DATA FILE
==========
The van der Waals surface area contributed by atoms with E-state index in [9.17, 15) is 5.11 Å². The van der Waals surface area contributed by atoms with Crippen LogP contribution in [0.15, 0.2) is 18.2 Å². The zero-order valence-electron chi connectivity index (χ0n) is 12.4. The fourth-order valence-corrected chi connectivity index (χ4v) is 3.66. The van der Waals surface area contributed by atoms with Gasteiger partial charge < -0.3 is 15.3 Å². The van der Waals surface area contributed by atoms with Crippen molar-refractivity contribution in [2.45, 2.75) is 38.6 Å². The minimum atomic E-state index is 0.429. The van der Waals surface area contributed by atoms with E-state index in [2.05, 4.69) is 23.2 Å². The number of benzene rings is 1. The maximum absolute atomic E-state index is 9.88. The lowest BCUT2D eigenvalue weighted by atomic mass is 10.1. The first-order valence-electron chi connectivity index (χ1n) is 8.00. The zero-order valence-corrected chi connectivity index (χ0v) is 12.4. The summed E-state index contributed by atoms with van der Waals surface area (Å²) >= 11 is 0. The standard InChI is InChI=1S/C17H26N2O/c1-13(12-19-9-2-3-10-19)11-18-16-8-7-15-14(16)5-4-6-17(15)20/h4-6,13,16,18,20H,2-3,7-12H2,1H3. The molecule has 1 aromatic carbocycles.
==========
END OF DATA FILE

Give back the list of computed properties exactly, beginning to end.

The van der Waals surface area contributed by atoms with E-state index in [9.17, 15) is 5.11 Å². The van der Waals surface area contributed by atoms with Crippen LogP contribution in [0.15, 0.2) is 18.2 Å². The zero-order valence-electron chi connectivity index (χ0n) is 12.4. The fourth-order valence-corrected chi connectivity index (χ4v) is 3.66. The van der Waals surface area contributed by atoms with Gasteiger partial charge < -0.3 is 15.3 Å². The van der Waals surface area contributed by atoms with Crippen molar-refractivity contribution in [2.45, 2.75) is 38.6 Å². The minimum atomic E-state index is 0.429. The van der Waals surface area contributed by atoms with E-state index in [2.05, 4.69) is 23.2 Å². The number of benzene rings is 1. The maximum absolute atomic E-state index is 9.88. The lowest BCUT2D eigenvalue weighted by atomic mass is 10.1. The first-order valence-electron chi connectivity index (χ1n) is 8.00. The zero-order valence-corrected chi connectivity index (χ0v) is 12.4. The summed E-state index contributed by atoms with van der Waals surface area (Å²) >= 11 is 0. The standard InChI is InChI=1S/C17H26N2O/c1-13(12-19-9-2-3-10-19)11-18-16-8-7-15-14(16)5-4-6-17(15)20/h4-6,13,16,18,20H,2-3,7-12H2,1H3. The molecule has 1 aromatic carbocycles.